The apostle Paul describes a similar situation when running a race in I Corinthians 9:24-30:
Do you not know that in a race all the runners run, but only one gets the prize? Run in such a way as to get the prize. Everyone who competes in the games goes into strict training. They do it to get a crown that will not last, but we do it to get a crown that will last forever. Therefore I do not run like someone running aimlessly; I do not fight like a boxer beating the air. No, I strike a blow to my body and make it my slave so that after I have preached to others, I myself will not be disqualified for the prize.
Christianity over the long haul is not for the faint of heart, but neither are we alone in this race. Along with Paul’s words above, the writer of Hebrews 12:1-3 also starts off by describing it as a race:
Therefore, since we are surrounded by such a great cloud of witnesses [see Hebrews 11], let us throw off everything that hinders and the sin that so easily entangles. And let us run with perseverance the race marked out for us, fixing our eyes on Jesus, the pioneer and perfecter of faith. For the joy set before him he endured the cross, scorning its shame, and sat down at the right hand of the throne of God. Consider him who endured such opposition from sinners, so that you will not grow weary and lose heart.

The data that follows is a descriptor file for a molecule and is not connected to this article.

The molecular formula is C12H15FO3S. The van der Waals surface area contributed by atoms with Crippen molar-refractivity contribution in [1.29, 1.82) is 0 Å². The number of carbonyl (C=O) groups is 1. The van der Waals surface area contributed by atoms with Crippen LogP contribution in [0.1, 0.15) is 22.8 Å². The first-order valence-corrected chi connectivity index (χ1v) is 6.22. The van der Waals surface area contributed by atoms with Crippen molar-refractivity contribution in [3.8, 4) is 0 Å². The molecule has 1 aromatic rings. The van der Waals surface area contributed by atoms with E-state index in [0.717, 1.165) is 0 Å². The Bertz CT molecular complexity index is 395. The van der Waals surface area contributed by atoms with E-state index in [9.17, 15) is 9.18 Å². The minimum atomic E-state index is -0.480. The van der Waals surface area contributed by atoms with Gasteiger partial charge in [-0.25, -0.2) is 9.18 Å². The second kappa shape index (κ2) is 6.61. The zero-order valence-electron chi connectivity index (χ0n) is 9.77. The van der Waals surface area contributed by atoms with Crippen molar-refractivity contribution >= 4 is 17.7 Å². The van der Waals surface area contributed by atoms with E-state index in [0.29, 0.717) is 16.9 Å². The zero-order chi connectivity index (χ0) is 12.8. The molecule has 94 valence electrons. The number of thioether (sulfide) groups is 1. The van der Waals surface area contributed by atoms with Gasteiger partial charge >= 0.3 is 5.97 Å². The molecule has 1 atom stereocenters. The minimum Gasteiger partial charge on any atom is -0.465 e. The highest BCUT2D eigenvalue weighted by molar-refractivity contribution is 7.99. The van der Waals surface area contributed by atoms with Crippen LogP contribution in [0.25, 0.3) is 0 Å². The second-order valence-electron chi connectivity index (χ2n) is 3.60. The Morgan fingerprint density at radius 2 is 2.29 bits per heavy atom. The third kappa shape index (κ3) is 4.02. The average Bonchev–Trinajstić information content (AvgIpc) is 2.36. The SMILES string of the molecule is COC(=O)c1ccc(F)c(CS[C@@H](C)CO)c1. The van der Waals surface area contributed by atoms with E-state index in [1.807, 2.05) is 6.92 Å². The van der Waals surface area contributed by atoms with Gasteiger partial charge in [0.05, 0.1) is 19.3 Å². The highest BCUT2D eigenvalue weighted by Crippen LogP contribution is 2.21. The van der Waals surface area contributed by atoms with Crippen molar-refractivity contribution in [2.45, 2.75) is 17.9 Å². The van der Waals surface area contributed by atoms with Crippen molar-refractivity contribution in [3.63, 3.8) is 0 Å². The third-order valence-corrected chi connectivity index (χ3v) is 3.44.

With all that we have available in America today, I’m not sure we often recognize those things that “hinder” us. We too often and too easily give in to them and don’t even think about the fact that they might be a hindrance to us. If we want it, we get it (if we can afford it). And what, exactly, does it mean to “run with perseverance”? We run after a lot of stuff, but most of the stuff we run after is stuff we want in this material world of ours and has no lasting or eternal value. The verse actually states, “and let us run with perseverance the race marked out for us, fixing our eyes on Jesus . . .”